The Buzz

Is the Israeli Air Force Losing Its Edge?

Israel has been bombing targets within Syria with impunity since the country descended into a hellish civil war in 2011. The Israeli Air Force (IAF) has executed bombing runs throughout the region, even as far away as Sudan without suffering consequences for decades. It has taken its aerial superiority for granted and built its strategy on it. That made the events of Saturday, Feb. 10, 2018, all the more shocking for Israel.

An Iranian drone entered Israeli aerospace and was destroyed. Israel attacked the site from which the drone was launched. An Israeli F-16 fighter was shot down by anti-air missiles. The pilot and navigator parachuted (both survived but were injured) and Israel responded with its usual lack of subtlety, bombing targets in Syria and possibly killing Iranian soldiers.

Pro-Iranian militia Hezbollah hailed the downing of the aircraft as the beginning of “a new strategic phase” that puts an end to the violation of Syrian territories. Hezbollah is known for hyperbolic rhetoric, but this time they may have a point. The last time an Israeli fighter was shot down during an operation was in Lebanon in 1983, when the Middle East was a completely different place.

This latest incident may be a harbinger of a new strategic era in the Levant. The F-16 was probably shot down by a Russian made SA-5 Gammon medium-to-high altitude surface-to-air missile. Syria uses the missiles to cover an area in which Russian troops operate in support of the Assad regime.

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In the past, the IAF had bombed the same area in order to interdict the supply of advanced arms and munitions to the Hezbollah militia, a hardened enemy of Israel against which it has fought several military campaigns in the past. In this iteration of attacks, the target was more sensitive. The office of the Israeli military spokesman released photographs of what it claims is a Syrian air-base in the Homs governate near the village of Tiyas utilized by the Iranian Revolutionary Guards to transfer arms to Hezbollah.

With one or two exceptions, Israel had generally managed to avoid direct clashes with Iran and the loss of aircraft through a deft and complex strategy, involving three planks.

First, (though it officially denies this) it provided logistical support to rebel groups near the Israeli border in order to facilitate their ability to hold off Hezbollah and Iranian encroachment. Second, it developed a strategic understanding with Russia to obtain its cooperation in reigning in Iranian influence in the western part of Syria. Finally, when all else failed used its air-force to send a clear message that it would not tolerate the expansion of Iranian influence in proximity to Israel’s borders.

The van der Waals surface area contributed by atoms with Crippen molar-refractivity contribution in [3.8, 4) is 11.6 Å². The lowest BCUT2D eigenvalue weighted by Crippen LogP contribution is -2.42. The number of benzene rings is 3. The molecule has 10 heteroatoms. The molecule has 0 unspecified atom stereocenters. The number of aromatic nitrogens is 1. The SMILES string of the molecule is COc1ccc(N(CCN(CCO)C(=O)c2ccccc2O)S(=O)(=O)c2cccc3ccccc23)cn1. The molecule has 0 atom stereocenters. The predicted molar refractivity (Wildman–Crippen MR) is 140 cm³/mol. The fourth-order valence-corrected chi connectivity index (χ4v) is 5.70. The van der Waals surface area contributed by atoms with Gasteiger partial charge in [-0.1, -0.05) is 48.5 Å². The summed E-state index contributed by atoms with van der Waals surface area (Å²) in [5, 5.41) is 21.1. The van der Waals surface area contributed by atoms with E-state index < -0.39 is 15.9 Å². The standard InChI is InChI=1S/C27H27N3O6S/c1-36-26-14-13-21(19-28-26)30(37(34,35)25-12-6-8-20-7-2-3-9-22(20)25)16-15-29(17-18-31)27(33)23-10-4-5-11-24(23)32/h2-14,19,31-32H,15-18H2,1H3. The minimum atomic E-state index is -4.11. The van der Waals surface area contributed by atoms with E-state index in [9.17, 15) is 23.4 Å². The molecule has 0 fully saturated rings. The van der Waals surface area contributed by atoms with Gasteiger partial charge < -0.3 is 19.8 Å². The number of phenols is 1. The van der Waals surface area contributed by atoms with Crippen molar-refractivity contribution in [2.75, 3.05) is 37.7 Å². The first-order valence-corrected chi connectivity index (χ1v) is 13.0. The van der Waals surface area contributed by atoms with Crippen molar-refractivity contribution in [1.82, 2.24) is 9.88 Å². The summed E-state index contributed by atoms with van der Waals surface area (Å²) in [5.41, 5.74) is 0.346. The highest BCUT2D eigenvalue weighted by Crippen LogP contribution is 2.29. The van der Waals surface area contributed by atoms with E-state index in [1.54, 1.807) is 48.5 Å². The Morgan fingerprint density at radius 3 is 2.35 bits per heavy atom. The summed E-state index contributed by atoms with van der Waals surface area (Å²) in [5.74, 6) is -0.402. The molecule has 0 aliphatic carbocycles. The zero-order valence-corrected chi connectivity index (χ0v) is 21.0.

This generally successful strategy has since collapsed. As the position of anti-government rebels in Syria deteriorated, the US and Russia reached an agreement in November (without direct Israeli involvement) on limiting non-Syrian forces in the country. While ostensibly limiting Iranian influence near the Israeli border, it actually gave carte blanche to Iranian influence up to 20 km from the Israeli border and did not provide any clear mechanism for preventing Hezbollah or the Iranian Revolutionary Guard for coming closer. It was yet another case of Putin outsmarting the Trump Administration (or worse).

Israeli officials continue to pretend that matters in Syria are under control, as the military referred to the operation as a “complete operational success.” However, they are either kidding the public or themselves.

Since the base Israel attacked is outside of the zone covered in the agreement, it is no surprise that Syria and Russia acted more aggressively to frustrate Israeli freedom of action. Putin is reported to have warned Israeli Prime Minister Benjamin Netanyahu to avoid taking any steps that would further escalate the conflict.

The Russian Foreign Ministry chastised Israel, warning that it is “absolutely unacceptable to create threats to the lives and security of Russian servicemen.” The Russian Federation has no interest in an Israeli-Iranian confrontation, but in practice, they are providing a military and diplomatic umbrella for the deepening of Iranian influence in Syria.

For students of Israeli military history, these developments echo some of the darkest moments in its strategic past. In 1967 Israel won a historic military victory over the Arab states facilitated by complete air superiority.

The Soviet Union at that time supported Egypt and to avoid a recurrence, provided its ally with advanced anti-aircraft missiles, alongside crews to operate them. The missile sites covered the devastating Egyptian invasion of Sinai in 1973 and neutralized the advantage of the IAF. In the war, Israel lost 102 out of 383 operational aircraft and was forced to rely on an emergency US resupply to keep its air-force operational. It struggled to win the war and its strategic standing plummeted as a result.

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